he said that guidance had been updated to bring it into line with the new rules that up until last Monday hadn’t
even been announced. It’s far more likely however, that just like the disappearing freedom of information
response, this was a bodged attempt to cover up for Grayling’s lies.
The DWP even contradict Grayling’s claims that he sat down with the providers and decided: “They have the power
to mandate but they will only mandate to community benefit projects. All participation in Work Experience with commercial
organisations will be done on a voluntary basis in the Work Programme as well as through Jobcentre Plus. “
A Freedom of Information response received just over a week before the Committee meeting stated explicitly
that: “Jobcentre Plus is not routinely informed of participant’s activities, which may include work experience placements,
by the Work Programme provider.” The DWP had been asked specifically how many people had been mandated to
workfare for private companies. If Grayling had been telling the truth they would surely have said no-one. Even
if Grayling had only been fibbing a bit, they would have said that no-one will be anymore. But they said they
So Chris Grayling lied to the Committee when he said there was no evidence of people mandated to workfare on
Work Programme. He lied when he said that all work experience for private companies would be voluntary,
when in fact until recently the guidance said it must be mandated, and he quite possibly lied again about his cosy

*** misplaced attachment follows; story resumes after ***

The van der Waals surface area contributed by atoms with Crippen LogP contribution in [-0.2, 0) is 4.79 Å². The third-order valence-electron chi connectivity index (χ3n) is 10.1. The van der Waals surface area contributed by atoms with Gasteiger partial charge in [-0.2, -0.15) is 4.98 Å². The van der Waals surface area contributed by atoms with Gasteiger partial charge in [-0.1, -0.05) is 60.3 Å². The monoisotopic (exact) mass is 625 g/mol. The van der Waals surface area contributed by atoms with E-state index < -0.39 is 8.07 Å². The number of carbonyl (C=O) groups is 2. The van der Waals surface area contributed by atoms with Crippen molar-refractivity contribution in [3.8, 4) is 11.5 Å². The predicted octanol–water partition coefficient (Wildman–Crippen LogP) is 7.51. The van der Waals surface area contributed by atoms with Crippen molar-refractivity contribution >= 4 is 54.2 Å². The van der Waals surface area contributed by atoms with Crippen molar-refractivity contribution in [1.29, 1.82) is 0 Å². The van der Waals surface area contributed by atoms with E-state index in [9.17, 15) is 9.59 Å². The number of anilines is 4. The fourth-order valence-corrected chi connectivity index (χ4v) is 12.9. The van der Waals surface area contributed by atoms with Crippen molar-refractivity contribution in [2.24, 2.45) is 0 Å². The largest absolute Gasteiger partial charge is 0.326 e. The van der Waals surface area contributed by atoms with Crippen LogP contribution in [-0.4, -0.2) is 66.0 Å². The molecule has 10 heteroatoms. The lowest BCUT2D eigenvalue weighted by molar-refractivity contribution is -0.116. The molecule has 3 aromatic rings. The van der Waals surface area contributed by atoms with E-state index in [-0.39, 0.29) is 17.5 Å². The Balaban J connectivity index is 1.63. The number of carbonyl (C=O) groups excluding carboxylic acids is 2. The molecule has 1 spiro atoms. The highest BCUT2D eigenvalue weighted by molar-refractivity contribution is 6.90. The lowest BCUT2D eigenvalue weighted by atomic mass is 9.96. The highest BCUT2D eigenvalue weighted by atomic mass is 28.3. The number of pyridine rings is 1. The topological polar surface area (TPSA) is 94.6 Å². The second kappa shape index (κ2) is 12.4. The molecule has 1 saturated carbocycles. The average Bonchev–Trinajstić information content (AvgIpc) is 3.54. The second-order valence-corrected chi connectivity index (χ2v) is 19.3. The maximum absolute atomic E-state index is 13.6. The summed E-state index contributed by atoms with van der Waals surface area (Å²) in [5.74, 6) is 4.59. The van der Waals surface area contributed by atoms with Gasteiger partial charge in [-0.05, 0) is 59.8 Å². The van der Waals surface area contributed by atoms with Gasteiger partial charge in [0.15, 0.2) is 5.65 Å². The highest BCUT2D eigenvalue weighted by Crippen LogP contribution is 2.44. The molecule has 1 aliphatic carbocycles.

little chat with Work Programme providers.
Furthermore, documents have been altered, or removed from the public view, in an attempt to cover up these
lies. Lying to Select Committee can be punished by a fine or imprisonment, although this power has not been used
since the 19th Century. It still remains a serious charge however, and Grayling should, at the very least, be forced
It is now impossible to know whether people are mandated to private companies under the Work programme.
The DWP said they were, now they say they don’t know. Chris Grayling says they weren’t, and still aren’t.
Someone, whether under Grayling’s orders or not, is rewriting and hiding documents to make it appear this is
Not even a Commons Select Committee can get to the truth about what the DWP are really up to. Secretary of
State Iain Duncan Smith, who is ultimately in charge, should also consider his position. He has been just as
economical with the truth.
It remains to be seen what action, if any, will be taken. It is likely they will do everything they can to sweep this
under the carpet as well. Should that happen, then we now have clear evidence that this Government will lie to
the press, to the public and even to Commons Select Committees about their activities and we can no longer trust
a single word they say.
If Ministers can lie with impunity to the public and Parliament alike, then we have entered a different league in
British politics. The House of Commons becomes little more than a talking shop whilst the Government carries
out their real intentions under a cloak of secrecy. And that, however you stretch the word, is not democracy.